Rural Kentucky writer blames Trump, toxic masculinity, for many red state residents’ dislike of wearing masks
When Kentucky slowly began to reopen businesses a few weeks ago, Gov. Andy Beshear, a Democrat, asked all Kentuckians to wear masks in public spaces. But many refused, seeming to view the notion as weak or foolish.
The decision to wear a mask or not has become a cultural and political flash point in Kentucky and many other red states, rural Kentuckian Teri Carter writes in an op-ed for The Washington Post.
President Trump has been a poor role model by not wearing a mask or following social distancing protocols at multiple public appearances, Carter writes, behavior she believes is driven by toxic masculinity.
Carter correlates Trump’s refusal to wear a mask with rising pandemic rates in red states: “Infection counts are rising in Alabama, and Mississippi, Utah, Wisconsin, South Carolina and Arizona all set records for daily case totals Friday. Not coincidentally, those are all states where, like Kentucky, Trump remains popular.”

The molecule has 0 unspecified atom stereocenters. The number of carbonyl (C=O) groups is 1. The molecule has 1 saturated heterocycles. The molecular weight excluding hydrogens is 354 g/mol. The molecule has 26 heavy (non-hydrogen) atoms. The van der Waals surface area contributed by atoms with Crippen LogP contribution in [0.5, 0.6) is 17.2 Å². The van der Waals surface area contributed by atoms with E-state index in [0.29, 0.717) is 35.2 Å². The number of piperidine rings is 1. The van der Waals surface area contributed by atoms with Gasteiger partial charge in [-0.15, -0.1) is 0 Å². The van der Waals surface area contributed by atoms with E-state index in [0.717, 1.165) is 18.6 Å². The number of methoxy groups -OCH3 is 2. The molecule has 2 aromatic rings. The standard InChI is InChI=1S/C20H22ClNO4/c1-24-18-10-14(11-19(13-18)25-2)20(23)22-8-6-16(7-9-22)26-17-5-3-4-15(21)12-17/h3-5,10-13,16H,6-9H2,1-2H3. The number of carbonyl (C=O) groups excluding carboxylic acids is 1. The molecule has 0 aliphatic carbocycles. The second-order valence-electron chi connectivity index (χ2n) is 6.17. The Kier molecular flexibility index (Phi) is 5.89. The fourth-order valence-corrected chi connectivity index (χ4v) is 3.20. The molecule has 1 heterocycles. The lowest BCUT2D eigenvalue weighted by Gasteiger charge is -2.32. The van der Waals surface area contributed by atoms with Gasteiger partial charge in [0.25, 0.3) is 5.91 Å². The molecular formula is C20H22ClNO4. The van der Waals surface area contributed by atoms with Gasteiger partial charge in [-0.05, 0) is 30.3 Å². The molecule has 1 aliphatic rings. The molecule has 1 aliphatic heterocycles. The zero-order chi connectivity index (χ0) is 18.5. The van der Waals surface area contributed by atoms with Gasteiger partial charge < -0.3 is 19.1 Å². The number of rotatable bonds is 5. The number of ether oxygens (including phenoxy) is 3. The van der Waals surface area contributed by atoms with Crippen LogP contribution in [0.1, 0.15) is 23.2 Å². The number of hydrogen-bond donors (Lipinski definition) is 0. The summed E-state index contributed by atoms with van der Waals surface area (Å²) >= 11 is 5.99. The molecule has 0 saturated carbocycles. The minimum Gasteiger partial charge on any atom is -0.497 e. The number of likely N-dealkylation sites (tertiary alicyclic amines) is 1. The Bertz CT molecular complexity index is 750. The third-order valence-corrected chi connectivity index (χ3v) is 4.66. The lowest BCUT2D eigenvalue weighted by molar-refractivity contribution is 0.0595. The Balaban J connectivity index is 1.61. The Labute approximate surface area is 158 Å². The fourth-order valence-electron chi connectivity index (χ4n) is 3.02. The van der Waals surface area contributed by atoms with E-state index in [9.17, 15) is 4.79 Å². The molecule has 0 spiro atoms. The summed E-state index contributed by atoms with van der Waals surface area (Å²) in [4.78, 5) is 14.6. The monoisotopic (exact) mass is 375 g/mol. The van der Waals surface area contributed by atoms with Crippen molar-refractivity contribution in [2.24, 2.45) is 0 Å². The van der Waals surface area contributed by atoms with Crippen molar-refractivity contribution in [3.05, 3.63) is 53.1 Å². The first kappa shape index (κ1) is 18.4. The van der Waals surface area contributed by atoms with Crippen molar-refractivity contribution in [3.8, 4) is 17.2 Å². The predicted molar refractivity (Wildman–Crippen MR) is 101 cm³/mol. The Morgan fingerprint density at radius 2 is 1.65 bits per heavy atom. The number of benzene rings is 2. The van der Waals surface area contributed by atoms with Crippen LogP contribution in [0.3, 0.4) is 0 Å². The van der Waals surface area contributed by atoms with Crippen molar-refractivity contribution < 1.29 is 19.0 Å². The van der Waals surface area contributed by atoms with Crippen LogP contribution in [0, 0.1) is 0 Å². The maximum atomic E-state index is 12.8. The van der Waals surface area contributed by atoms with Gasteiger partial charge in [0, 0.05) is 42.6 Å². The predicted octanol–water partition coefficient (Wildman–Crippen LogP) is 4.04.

“In red states such as Kentucky, where allegiance to Trump so often trumps all else, I pray we don’t see a spike in sickness and death simply because wearing a mask in Trump country has been deemed ‘weak’ and ‘unmanly’ by the example of the president himself,” Carter writes.